Aug 17, 201208:49 AMEducation Matters
African-American Students Face Higher Suspension Rates in MCPS High Schools
It’s long been known that African-American students are more likely to be suspended from school than white students. But now a new report covering about 85 percent of the nation’s school kids puts the actual numbers in stark relief:
Seventeen percent of African-American students nationwide received out-of-school suspensions, compared to about 5 percent of white students and 7 percent of Latino students, in kindergarten through 12th grade during the 2009-2010 school year, according to an analysis of federal data from 7,000 schools districts by The Center for Civil Rights Remedies at UCLA’s The Civil Rights Project.
The report, released last week, also found that “suspension rates were equally striking for students with disabilities and revealed that an estimated 13 percent of all students with disabilities were suspended nationally, approximately twice the rate of their non‐disabled peers.”
So how does Montgomery County Public Schools compare? According to the report, just under 4 percent more African-American students than white students received out-of-school suspensions in 2009-2010.
But an examination of school safety and security statistics for the 2010-2011 school year on the MCPS website confirms that African-American students are still suspended at much higher rates than white students at many high schools.
Here are a few examples:
At Bethesda-Chevy Chase High School, about 16 percent of students were African-American that year, but they accounted for about 37 percent of total suspensions; while white students, at about 60 percent of total enrollment, accounted for less than 30 percent.
At Bethesda’s Walter Johnson High School, African-American students made up a bit more than 7 percent of the school population, but the percentage of African-American students receiving out-of-school suspensions was about 16 percent of the total number of students suspended that year.
At Montgomery Blair High School in Silver Spring, where African-Americans and Hispanic slightly outnumber whites, nearly 52 percent of total suspensions were African-American students and about 39 percent were Hispanic, compared to just 4 percent of whites during that same school year.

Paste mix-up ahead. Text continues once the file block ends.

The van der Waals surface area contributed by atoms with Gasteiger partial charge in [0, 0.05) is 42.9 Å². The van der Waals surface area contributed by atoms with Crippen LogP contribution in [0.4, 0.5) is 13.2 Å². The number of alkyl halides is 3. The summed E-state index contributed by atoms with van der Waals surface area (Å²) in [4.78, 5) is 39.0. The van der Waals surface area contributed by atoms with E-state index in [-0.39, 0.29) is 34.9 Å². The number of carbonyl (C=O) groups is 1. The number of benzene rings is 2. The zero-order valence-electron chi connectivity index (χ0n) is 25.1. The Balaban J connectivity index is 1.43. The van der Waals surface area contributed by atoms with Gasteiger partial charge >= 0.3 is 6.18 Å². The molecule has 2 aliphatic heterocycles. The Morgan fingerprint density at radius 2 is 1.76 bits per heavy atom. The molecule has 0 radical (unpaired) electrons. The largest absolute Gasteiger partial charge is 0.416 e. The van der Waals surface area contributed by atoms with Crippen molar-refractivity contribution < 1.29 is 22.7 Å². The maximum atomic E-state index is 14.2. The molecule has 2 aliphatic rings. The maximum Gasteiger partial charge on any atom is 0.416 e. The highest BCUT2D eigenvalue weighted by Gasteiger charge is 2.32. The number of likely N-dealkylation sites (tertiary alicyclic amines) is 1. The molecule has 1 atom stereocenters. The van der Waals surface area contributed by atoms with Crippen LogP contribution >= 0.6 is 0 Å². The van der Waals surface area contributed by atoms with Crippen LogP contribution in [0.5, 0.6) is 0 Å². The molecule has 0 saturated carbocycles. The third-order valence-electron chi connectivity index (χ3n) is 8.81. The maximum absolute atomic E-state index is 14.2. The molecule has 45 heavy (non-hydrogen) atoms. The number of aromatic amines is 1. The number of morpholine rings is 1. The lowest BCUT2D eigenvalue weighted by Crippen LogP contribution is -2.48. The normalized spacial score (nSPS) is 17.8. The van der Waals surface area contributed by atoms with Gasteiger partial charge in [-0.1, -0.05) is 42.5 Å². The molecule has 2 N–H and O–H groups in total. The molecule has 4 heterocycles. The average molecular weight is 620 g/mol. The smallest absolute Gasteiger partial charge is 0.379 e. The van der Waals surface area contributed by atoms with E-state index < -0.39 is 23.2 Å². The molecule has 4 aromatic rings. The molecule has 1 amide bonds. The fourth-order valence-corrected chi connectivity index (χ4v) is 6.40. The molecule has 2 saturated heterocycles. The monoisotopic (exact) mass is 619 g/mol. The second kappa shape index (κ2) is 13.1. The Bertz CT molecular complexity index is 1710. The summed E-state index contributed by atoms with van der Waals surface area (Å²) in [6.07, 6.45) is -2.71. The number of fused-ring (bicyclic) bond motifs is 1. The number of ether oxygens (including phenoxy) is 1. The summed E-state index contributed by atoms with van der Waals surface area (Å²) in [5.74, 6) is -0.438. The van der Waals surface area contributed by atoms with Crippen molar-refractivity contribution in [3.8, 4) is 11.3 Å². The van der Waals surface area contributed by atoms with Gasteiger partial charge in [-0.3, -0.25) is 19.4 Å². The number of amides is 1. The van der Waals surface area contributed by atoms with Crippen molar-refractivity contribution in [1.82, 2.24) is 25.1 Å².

It’s an issue that concerns MCPS high school principals, who have been working on ways to help kids who may be at risk of getting into trouble, and continuing efforts to reduce the achievement gap between white and Asian students and African-American and Hispanic students.
“There’s always been a strong interest in reducing and improving the achievement gap,” said Alan Goodwin, principal of Bethesda’s Walt Whitman High School and head of the MCPS high school principals’ group. “Obviously, the two can go hand in hand.”
(He cautioned about making judgments about statistics for schools with small minority populations such as Whitman and Walter Johnson, because the numbers may not reflect the reality of the situation—one student who’s suspended numerous times could skew the numbers.)
“Nobody wants to suspend and we are all sensitive [to the issue] of suspending African-American kids,” Goodwin said.
Renay Johnson, who’s about to start her second year as principal at Blair, said she’s proud of the fact that her administration cut the high school’s suspension rate by half during her first year by putting support systems in place to help kids succeed and build relationships with staff.
“It really does make a difference,” she said.
This summer, Blair sent at-risk male students to participate in a program held at Northwood High School in Silver Spring that’s designed to promote leadership skills. Students from Einstein and Kennedy high schools also attended the sessions run by MCPS security staff.
State education officials are also concerned about out-of-school suspensions and their impact on student success. In July, the State Board of Education approved new school discipline rules focused on keeping kids in school—reducing the number of long-term out-of-school suspensions for nonviolent offenses— and creating less-punitive, more rehabilitative cultures in public schools.
State educations officials will be analyzing the disproportionate impact of school discipline on minority and special ed students. School systems identified as having school discipline that has a disproportionate impact on minorities must develop plans to reduce disparities in one year and eliminate them in three years. The same goes for the impact on special ed kids.
Goodwin, Whitman’s principal, notes that the new rules mean that schools won’t be able to suspend students for insubordination as much as they have in the past.
He pointed out that schools set their own goals each year for reducing suspensions; MCPS policy requires that no school suspension rate be higher than 6.5 percent of its student body. He says administrators also are working on alternatives to out-of-school suspensions.
A bit of good news: The new state rules require that districts are required to provide academic work for students who are home on suspension—something that MCPS already does.
“We’ve always done that,” Goodwin said.